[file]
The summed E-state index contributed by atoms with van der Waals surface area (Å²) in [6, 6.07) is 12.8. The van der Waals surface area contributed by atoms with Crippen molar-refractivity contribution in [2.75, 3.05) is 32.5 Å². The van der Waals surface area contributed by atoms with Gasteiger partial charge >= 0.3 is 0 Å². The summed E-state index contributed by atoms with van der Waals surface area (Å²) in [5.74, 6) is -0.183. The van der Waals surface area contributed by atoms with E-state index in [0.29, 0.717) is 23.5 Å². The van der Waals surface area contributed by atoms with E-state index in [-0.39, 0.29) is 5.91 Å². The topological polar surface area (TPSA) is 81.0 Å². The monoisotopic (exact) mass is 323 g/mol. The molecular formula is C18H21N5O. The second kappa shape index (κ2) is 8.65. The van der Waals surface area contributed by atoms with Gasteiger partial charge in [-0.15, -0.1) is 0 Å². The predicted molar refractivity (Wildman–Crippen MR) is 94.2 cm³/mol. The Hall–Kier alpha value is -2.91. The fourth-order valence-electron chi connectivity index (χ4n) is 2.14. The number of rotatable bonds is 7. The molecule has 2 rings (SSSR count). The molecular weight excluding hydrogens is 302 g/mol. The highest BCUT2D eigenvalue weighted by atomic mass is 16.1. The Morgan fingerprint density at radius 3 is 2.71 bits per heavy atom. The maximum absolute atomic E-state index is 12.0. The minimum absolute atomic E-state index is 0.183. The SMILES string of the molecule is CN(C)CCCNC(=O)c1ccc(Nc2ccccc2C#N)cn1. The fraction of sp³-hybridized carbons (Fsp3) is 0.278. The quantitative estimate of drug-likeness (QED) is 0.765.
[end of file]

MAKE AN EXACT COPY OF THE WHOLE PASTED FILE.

The summed E-state index contributed by atoms with van der Waals surface area (Å²) in [6, 6.07) is 12.8. The van der Waals surface area contributed by atoms with Crippen molar-refractivity contribution in [2.75, 3.05) is 32.5 Å². The van der Waals surface area contributed by atoms with Gasteiger partial charge >= 0.3 is 0 Å². The summed E-state index contributed by atoms with van der Waals surface area (Å²) in [5.74, 6) is -0.183. The van der Waals surface area contributed by atoms with E-state index in [0.29, 0.717) is 23.5 Å². The van der Waals surface area contributed by atoms with E-state index in [-0.39, 0.29) is 5.91 Å². The topological polar surface area (TPSA) is 81.0 Å². The monoisotopic (exact) mass is 323 g/mol. The molecular formula is C18H21N5O. The second kappa shape index (κ2) is 8.65. The van der Waals surface area contributed by atoms with Gasteiger partial charge in [-0.15, -0.1) is 0 Å². The predicted molar refractivity (Wildman–Crippen MR) is 94.2 cm³/mol. The Hall–Kier alpha value is -2.91. The fourth-order valence-electron chi connectivity index (χ4n) is 2.14. The number of rotatable bonds is 7. The molecule has 2 rings (SSSR count). The molecular weight excluding hydrogens is 302 g/mol. The highest BCUT2D eigenvalue weighted by atomic mass is 16.1. The Morgan fingerprint density at radius 3 is 2.71 bits per heavy atom. The maximum absolute atomic E-state index is 12.0. The minimum absolute atomic E-state index is 0.183. The SMILES string of the molecule is CN(C)CCCNC(=O)c1ccc(Nc2ccccc2C#N)cn1. The fraction of sp³-hybridized carbons (Fsp3) is 0.278. The quantitative estimate of drug-likeness (QED) is 0.765.